Think about this: Word in inside circles is that a lot of questions about Strikeforce's future have yet to be answered because no one actually knows what the answers are. Buying first and doing due diligence later might be the kind of thing you do if you believe it's your destiny to run the biggest sports concern in the world. It's still not a very good idea.

Really? Comparing Fedor to George Mikan? Fedor will definitely go down as the greatest of all time. You can't compare basketball to MMA. Basketball is a unique sport that had to evolve, combat sports has been around thousands of years. There is not much room for evolution in fighting. Do not understand your analogy at all.--CF

Omar Vizquel, 44-year-old infielder for the Chicago White Sox, is one of the miracles of modern sport. He debuted in 1989. He was a four-year veteran when Pancrase and UFC started up, a six-year veteran when fighters started figuring out that training in full-length boots might not be such a good idea, a 10-year veteran when fighters from other disciplines really began to accept that training in wrestling might be a good idea, a 16-year veteran when the sport reached the point where it was anything other than an underground freak show in the United States, a 23-year veteran when Jon Jones destroyed Shogun Rua and pretty emphatically announced a new era in fighting.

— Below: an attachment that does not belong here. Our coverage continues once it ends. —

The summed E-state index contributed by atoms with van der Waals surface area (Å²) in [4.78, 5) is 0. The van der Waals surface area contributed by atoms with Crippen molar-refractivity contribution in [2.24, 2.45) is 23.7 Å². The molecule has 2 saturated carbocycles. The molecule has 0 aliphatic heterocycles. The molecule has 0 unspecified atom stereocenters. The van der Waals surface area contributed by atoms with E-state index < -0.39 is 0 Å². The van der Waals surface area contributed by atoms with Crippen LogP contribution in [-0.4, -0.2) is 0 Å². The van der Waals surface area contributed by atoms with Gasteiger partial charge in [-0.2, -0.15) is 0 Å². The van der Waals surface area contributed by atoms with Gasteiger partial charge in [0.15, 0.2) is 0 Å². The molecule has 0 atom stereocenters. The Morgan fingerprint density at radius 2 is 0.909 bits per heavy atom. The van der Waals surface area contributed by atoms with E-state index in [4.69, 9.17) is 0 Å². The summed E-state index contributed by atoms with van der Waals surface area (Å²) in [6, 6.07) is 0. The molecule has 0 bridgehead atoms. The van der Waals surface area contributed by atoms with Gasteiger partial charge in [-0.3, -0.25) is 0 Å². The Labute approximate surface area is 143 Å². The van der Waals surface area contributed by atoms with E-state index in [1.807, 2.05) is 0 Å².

The point is that while combat sports have been evolving for a long time, MMA, a unique discipline, has not. If we've seen that kind of evolution just during Vizquel's career, I tend to think we'll see at least as much during that of his teammate Gordon Beckham. Consider that we're still years away from truly elite athletes routinely entering the sport. Jones, who is on a different level from nearly everyone in MMA in a lot of ways, is probably the third-best athlete in his own family, and while his older brother is a Baltimore Raven, it's not like he gets in on a lot of plays.

As great as Fedor Emelianenko was in his day, to believe that he represents the pinnacle of achievement in his sport strikes me as about like believing in 1892 that there would never again be a base balling talent like that of Old Hoss Radbourn. MMA is in its infancy, and we have no idea what high level fights are going to look like when people with the physical talent of Derrick Rose or Jason Heyward are getting involved in them. That's one of the coolest things about the sport, and believing that it happened to peak 10 years ago in Japan requires you to ignore the staggering improvement we're seeing in the caliber of competition right now. And if you're ignoring that, why watch?